Patrick Ahearn, FAIA, grew up in Levittown, New York, a place he recalls fondly and in great detail. Built in the late 1940s, the “mass-produced suburb” was distinct for its curvilinear lanes dotted with 17,456 nearly identical houses. For Ahearn, the place was brimming with lessons that he has carried with him throughout his career.
Designed by architect William Levitt—considered to be the father of modern suburbia—Levittown was built on Long Island’s potato fields and featured Cape Cod-style homes, built between 1946 and 1948, and ranch houses, erected from 1949 until 1951. Although each slab-on-grade house had the same floor plan, there were four variations of the façade; and because each house was placed on its lot in a different pattern, they didn’t line up, which lent some visual interest. “One of the most critical ingredients of Levittown’s success was that it wasn’t based on a grid,” notes Ahearn.
Commonalities included a double-sided brick fireplace flanked by wrought-iron candlestick holders that served the living room and kitchen; a full wall of floor-to-ceiling glass in the living room; built-in bookcases; swing-away blond wood cabinets that could close off the kitchen; radiant heat; a TV under the stair; and an attic set up for the addition of a bathroom and two bedrooms. (All of the houses were designed to expand.) Each exterior featured a slate walkway, a weeping willow tree, and two crabapple trees. Because the houses did indeed expand, their uniformity wasn’t so blatant over time. In fact, there is not a single original house in Levittown today. “There was this notion about how the houses could change that was somewhat preordained based on where the dormers and windows and stairs were located,” explains Ahearn. “It was easy to understand where you would put a bedroom or a bathroom or such.”
Village greens were built at the same time the houses went up, and the fertile soil of the potato fields meant street plantings grew quickly. Within five years, the lanes were lush with tree canopies and grassy islands between the roads and sidewalks. The close proximity of the houses to the greens affected how people lived. “Kids played communally—not on the street but in [adjacent] yards, which were connected to bike paths, which led to the village green, which had a community swimming pool, library, elementary school, and goods and services,” Ahearn explains, noting that many of the principles of New Urbanism were at play in Levittown. “I always walked to school and to the village shopping areas. It really instilled in me some thinking about walkable towns and villages.”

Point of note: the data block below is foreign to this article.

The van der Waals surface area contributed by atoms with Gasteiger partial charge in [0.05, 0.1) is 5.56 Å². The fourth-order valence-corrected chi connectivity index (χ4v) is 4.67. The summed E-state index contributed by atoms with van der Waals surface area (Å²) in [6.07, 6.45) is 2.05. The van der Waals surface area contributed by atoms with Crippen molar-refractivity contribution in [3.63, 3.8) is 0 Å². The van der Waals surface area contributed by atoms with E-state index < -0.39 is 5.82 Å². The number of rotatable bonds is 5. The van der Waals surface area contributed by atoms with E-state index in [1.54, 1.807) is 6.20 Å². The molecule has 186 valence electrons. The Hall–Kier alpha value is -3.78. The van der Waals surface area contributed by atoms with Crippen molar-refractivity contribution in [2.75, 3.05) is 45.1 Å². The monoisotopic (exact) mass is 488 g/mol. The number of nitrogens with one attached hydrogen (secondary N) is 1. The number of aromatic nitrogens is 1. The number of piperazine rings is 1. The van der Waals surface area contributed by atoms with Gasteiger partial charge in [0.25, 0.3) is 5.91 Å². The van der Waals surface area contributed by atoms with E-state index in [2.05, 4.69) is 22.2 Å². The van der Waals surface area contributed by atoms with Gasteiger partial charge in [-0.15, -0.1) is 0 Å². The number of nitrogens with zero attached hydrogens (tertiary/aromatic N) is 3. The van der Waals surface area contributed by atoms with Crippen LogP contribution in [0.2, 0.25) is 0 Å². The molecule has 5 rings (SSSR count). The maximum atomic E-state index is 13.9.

Ahearn picked up on many of the suburb’s subtleties, too. He recalls that telephone poles were sited on the backside of houses to eliminate wires from the streetscape, which had granite curbs and well-designed street lamps. He also remembers the stone and timber guard rails, expansive plantings, and intertwining bike paths that were part of the parkway system around which Levittown was built. “I have all of these great memories of bicycling in the woods and sledding on a hill that was part of the parkway,” he muses.
Not only was Levittown the setting for Ahearn’s boyhood, it was also the subject of his master’s thesis for which he examined the place from an architectural-sociological perspective. The neighborhood’s egalitarian structure is something he appreciated. Each 860-square-foot house cost $7,900 on the GI Bill; buyers put $100 down and paid $60 per month for 20 years. “Everybody was kind of the same—with the same socio-economic conditions,” he notes. “It was a fairly cohesive community. It wasn’t about the haves and have nots.”
Memories of Levittown continue to inform Ahearn’s work, which he describes as “historically motivated.”
Having completed his studies at Syracuse University, the architect moved to Boston, where he worked for two prestigious firms: Benjamin Thompson Associates and The Architects Collaborative. Large commissions included Faneuil Hall Marketplace, three hotel resorts in the Middle East, and a petrochemical complex in Jubail, Saudi Arabia. He simultaneously began converting historic Back Bay row houses into condominiums—work that would become his focus. Upon taking leave from the Architects Collaborative, Ahearn opened his own firm in 1978.
In addition to historical renovations, Ahearn developed a new vision for Newbury Street that included sorely lacking restaurants, cafés, shops, and second-floor living spaces. “I pioneered a lot of the thinking behind what you see on Newbury Street today, particularly as it relates to the cafés and the two first floors idea to help support the economics of building renovations,” he says.
In time, Ahearn purchased property on Martha’s Vineyard, where he began doing a “sketch of the week” for The Vineyard Gazette. Out of those drawings came 26 new commissions. Ultimately, he set up an office in Edgartown Village, where he has practiced for the last 25 years. To his credit are 172 houses and most of the town’s commercial projects, as well as the Boathouse Field Club, the Edgartown Yacht Club renovation, and the revitalization of downtown—façade by façade. “It’s somewhat like my American Flyer train set, only in real life,” he jokes. “I’ve done a whole little village, which is really satisfying.”
Downtown Edgartown demonstrates the architect’s “Greater Good Theory,” which “enhances the quality of life for the overall community while respecting the local character, scale, and imagery”—clearly a tactic with roots in those long ago potato fields. n
NOTE: Ahearn’s newly released Timeless: Classic American Architecture for Contemporary Living showcases 18 projects that demonstrate his idea that design has the power to improve lives and enhance happiness.